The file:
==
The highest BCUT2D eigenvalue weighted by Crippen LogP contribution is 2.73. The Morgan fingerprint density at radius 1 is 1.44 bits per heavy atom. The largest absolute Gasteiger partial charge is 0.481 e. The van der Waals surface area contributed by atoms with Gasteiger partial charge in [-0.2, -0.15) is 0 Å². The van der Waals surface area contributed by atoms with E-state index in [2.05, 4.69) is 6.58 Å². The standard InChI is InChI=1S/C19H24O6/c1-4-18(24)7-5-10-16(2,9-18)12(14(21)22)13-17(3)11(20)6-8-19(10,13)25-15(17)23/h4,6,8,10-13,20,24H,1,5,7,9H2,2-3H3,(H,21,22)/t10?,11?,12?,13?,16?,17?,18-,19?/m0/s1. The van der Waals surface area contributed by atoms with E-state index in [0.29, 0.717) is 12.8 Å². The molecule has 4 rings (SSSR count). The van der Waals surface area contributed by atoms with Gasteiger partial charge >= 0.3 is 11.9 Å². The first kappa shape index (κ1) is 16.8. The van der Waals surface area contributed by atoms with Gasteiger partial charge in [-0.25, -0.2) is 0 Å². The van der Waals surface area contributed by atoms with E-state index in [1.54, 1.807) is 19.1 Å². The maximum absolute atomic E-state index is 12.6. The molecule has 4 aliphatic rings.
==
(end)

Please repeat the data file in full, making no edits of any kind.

The highest BCUT2D eigenvalue weighted by Crippen LogP contribution is 2.73. The Morgan fingerprint density at radius 1 is 1.44 bits per heavy atom. The largest absolute Gasteiger partial charge is 0.481 e. The van der Waals surface area contributed by atoms with Gasteiger partial charge in [-0.2, -0.15) is 0 Å². The van der Waals surface area contributed by atoms with E-state index in [2.05, 4.69) is 6.58 Å². The standard InChI is InChI=1S/C19H24O6/c1-4-18(24)7-5-10-16(2,9-18)12(14(21)22)13-17(3)11(20)6-8-19(10,13)25-15(17)23/h4,6,8,10-13,20,24H,1,5,7,9H2,2-3H3,(H,21,22)/t10?,11?,12?,13?,16?,17?,18-,19?/m0/s1. The van der Waals surface area contributed by atoms with E-state index in [0.29, 0.717) is 12.8 Å². The molecule has 4 rings (SSSR count). The van der Waals surface area contributed by atoms with Gasteiger partial charge >= 0.3 is 11.9 Å². The first kappa shape index (κ1) is 16.8. The van der Waals surface area contributed by atoms with Gasteiger partial charge in [-0.25, -0.2) is 0 Å². The van der Waals surface area contributed by atoms with E-state index in [1.54, 1.807) is 19.1 Å². The maximum absolute atomic E-state index is 12.6. The molecule has 4 aliphatic rings.